MySpace is a viral wasteland of marketing opportunities… Although tedious and primitive, MySpace marketing is a strategy of ours and many others. We created a MySpace (and Facebook and Twitter) page for at the suggestion of some of our knowledgeable members. Little did we know that browsing through millions of MySpace pages and groups to find new members is actually a marketing ploy and not a bad one. You can spend hour after hour reviewing MySpace users based on their interests, demographics, and any other personal information they reveal, and it will cost you nothing but time. This is a tedious but addictive activity that produces an occasional new member which eventually leads to more and more new members through word of mouth. Not a bad marketing strategy if you have a zero dollar budget and a good stomach for bad web pages.

The devil is in the minutiae, and by that we mean customer service… Aside from day-to-day operations, we have managed to distinguish ourselves through our customer service. It was probably born out of the new entrepreneur syndrome (similar to the new mother syndrome in that you just can’t put down your new baby), but it has evolved into a kind of customer service oriented customer. Over the past 90 days, we’ve gotten to know several of our members on a personal level, their dogs, their children, their accomplishments, their struggles, and more. We listen well and respond even better. In fact, it’s not uncommon to see us in the chat room for most of the day responding in real time to members’ requests for this and that special feature. Keeping our existing members satisfied and engaged comes first and foremost. No matter how cool your gadgets are or how sophisticated your widgets are, your social community is only as good as its least satisfied member. All things considered, it’s one thing to know your demographics, and quite another to know your members.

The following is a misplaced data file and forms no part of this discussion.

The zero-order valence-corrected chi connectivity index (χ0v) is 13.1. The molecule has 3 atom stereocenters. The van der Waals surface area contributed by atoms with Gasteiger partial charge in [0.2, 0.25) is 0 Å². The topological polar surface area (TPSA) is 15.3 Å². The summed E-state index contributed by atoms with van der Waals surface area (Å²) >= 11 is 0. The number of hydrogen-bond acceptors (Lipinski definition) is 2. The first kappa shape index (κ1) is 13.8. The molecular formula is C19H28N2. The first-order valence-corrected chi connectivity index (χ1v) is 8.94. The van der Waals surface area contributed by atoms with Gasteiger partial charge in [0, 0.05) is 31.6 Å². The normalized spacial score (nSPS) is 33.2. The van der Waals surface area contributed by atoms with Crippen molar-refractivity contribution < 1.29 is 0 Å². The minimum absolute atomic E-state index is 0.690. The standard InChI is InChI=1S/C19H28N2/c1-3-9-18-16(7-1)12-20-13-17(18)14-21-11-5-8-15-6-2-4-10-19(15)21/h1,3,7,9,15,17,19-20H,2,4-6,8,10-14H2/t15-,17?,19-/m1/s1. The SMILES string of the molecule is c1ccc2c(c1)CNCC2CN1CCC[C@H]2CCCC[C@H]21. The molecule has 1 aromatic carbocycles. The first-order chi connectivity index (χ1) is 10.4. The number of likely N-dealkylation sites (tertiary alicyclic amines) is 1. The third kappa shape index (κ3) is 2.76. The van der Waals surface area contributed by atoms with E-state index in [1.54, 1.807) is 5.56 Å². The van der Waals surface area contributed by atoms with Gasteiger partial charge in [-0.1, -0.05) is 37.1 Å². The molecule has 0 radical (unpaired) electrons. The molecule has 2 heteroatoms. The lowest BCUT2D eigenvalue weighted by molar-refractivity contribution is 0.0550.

When the going gets tough, friends and family are nowhere to be found… My partner and I don’t have a huge network of friends or large families, but we do have enough to potentially offer a great deal of support for. . Unfortunately, that has not been the case in our case. We have members from Seattle to Australia who will speak the WISEOZ talk and walk the WISEOZ walk completely without our asking, but we don’t have a single family member or friend who would take the time to join our community and show their support. This might be a more personal experience, and I might be struck by lightning as I walk out the front door this morning, but it is true nonetheless and may be true for others in a similar position. It’s a strange phenomenon that the people closest to you can sometimes be your worst supporters.